Commentary: Franklin is just like O'Brien
January 12, 2014 1:59 AM

Here we go again.

By the time you read this, chances are very good that James Franklin will be the head football coach at Penn State. Franklin did wonders at Vanderbilt where nobody has ever been able to win and you’ll be hearing lots of comments about how he shouldn’t be blamed for leaving for Penn State.

But, like former Penn State coach Bill O’Brien, Franklin had to have made commitments and promises to recruits who may have turned down other offers and chosen Vanderbilt only because of him. The question, again, is when did Franklin make his last promise to stay to a recruit or a current player? Franklin is on record as a big fan of commitment.

Two years ago, he created a stir when, after a kid, who had given him a verbal commitment, flipped and signed to play for the University of Georgia. He said that players who de-commit “are not men of honor” and are “not men of integrity.”

Forget the fact that it’s a pretty safe bet that he had kids playing for him who had de-committed from another program.

When Franklin signed a contract extension last year at Vanderbilt he said, “This is really about our kids and our players. I made a promise to them, and we made a promise to them as a staff, that they could come to Vanderbilt and chase all their dreams, their wildest dreams, at the highest level.”

Same old story. Penn State players have a coach taken out from under them, and Penn State goes out and takes a coach out from under a bunch of kids at Vanderbilt.

But make no mistake. It’s always all about the kids.

Rape is not a word that you want to come up at a Penn State press conference to introduce a new coach, but it’s a word that has the potential to blow the Penn State program up again.

Back in June, several of Vanderbilt’s players were arrested and charged with raping an unconscious female student. And, of course, this being the social media age, it was recorded on a cellphone and spread around campus. The players were kicked off the team and law enforcement in Nashville said there is absolutely no evidence that Franklin took part in any cover up.

But a story in SB Nation quoted an anonymous source close to the defendants as saying he/she is “99.9 percent sure” that Franklin saw the video and told the players to delete it.

For now, we have to take Franklin at his word when he says that he never saw the video, but there will be a trial and the defendants will be speaking under oath. Penn State becomes a circus again if any of them say that Franklin did, in fact, see the video.

Isn’t college football wonderful?

• Meanwhile the University of North Carolina needs to find out why academic counselor Mary Willingham is making up terrible stories about UNC athletes. While she was a graduate student at UNC-Greensboro, Willingham researched the reading levels of 183 UNC-Chapel Hill football and basketball players from 2004 to 2012. She found that 60 percent read between fourth- and eighth-grade level and that between 8 percent and 10 percent read at the third-grade level.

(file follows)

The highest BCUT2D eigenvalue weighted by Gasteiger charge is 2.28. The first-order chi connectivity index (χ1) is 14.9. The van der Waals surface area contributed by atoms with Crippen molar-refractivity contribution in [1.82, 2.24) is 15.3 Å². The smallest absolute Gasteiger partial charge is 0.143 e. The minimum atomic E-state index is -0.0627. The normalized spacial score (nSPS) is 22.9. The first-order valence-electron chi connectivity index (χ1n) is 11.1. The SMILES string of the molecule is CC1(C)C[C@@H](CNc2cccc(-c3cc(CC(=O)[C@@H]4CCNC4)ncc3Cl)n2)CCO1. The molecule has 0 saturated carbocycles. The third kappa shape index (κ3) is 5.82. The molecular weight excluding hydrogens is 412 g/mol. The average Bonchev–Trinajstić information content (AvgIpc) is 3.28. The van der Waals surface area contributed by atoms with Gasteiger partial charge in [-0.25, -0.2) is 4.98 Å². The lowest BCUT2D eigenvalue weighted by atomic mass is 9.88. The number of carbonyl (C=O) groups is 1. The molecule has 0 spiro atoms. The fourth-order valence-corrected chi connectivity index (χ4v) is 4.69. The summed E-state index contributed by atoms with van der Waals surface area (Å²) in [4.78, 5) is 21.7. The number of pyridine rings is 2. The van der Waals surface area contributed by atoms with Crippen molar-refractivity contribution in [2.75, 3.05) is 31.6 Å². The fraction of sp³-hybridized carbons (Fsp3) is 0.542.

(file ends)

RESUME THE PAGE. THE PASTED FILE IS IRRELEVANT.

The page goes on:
The NCAA released a statement saying that Willingham’s report was inaccurate and incomplete and spewed a lot of numbers, including a claim that, of the more than 29,000 student-athletes who entered institutions for the first time in 2012, only 16 had test scores below 600. Willingham has been receiving death threats.

When CNN asked the University of North Carolina to comment on Willingham’s study, officials denied knowing about it. After emails showed that not to be true, officials admitted that they had seen Willingham’s study.

Aren’t college sports wonderful?

• Thousands of running backs have gained millions of yards in the many years that the NFL has existed. Five gained more than Jerome Bettis did and there is still a debate about whether he belongs in the Football Hall of Fame.

There shouldn’t be. One knock against him is his 3.9 yards per carry. The magic number is 4.0, but you had to see Bettis play to realize how many times the Steelers called on him to get only one yard, either for a first down or a touchdown. And he was rarely stopped. But all those one-yard gains are enough to keep his average under four yards a carry.

Emmitt Smith is the NFL’s all time leading rusher and I don’t think he was a better runner than Bettis. Smith ran through huge holes opened up by what may have been the best offensive line in NFL history.

All the players at the top of the NFL’s all time rushing list did something that current backs are not doing. They played against defensive players who, you know, knew how to tackle. And they were allowed to hurl themselves at runners like guided missiles.

With the feeble attempts at tackling that are on display weekly in the NFL now, Bettis, in his prime, might average six yards a carry.

It’s been eight years since Bettis carried the ball for the Steelers. Do yourself a favor and check out his highlights on YouTube and refresh your memory. You’ll remember why they called him The Bus.

Disclaimer: Copyright © 2017 Indiana Gazette. All rights reserved. This material may not be published, broadcast, rewritten or redistributed.,19083843/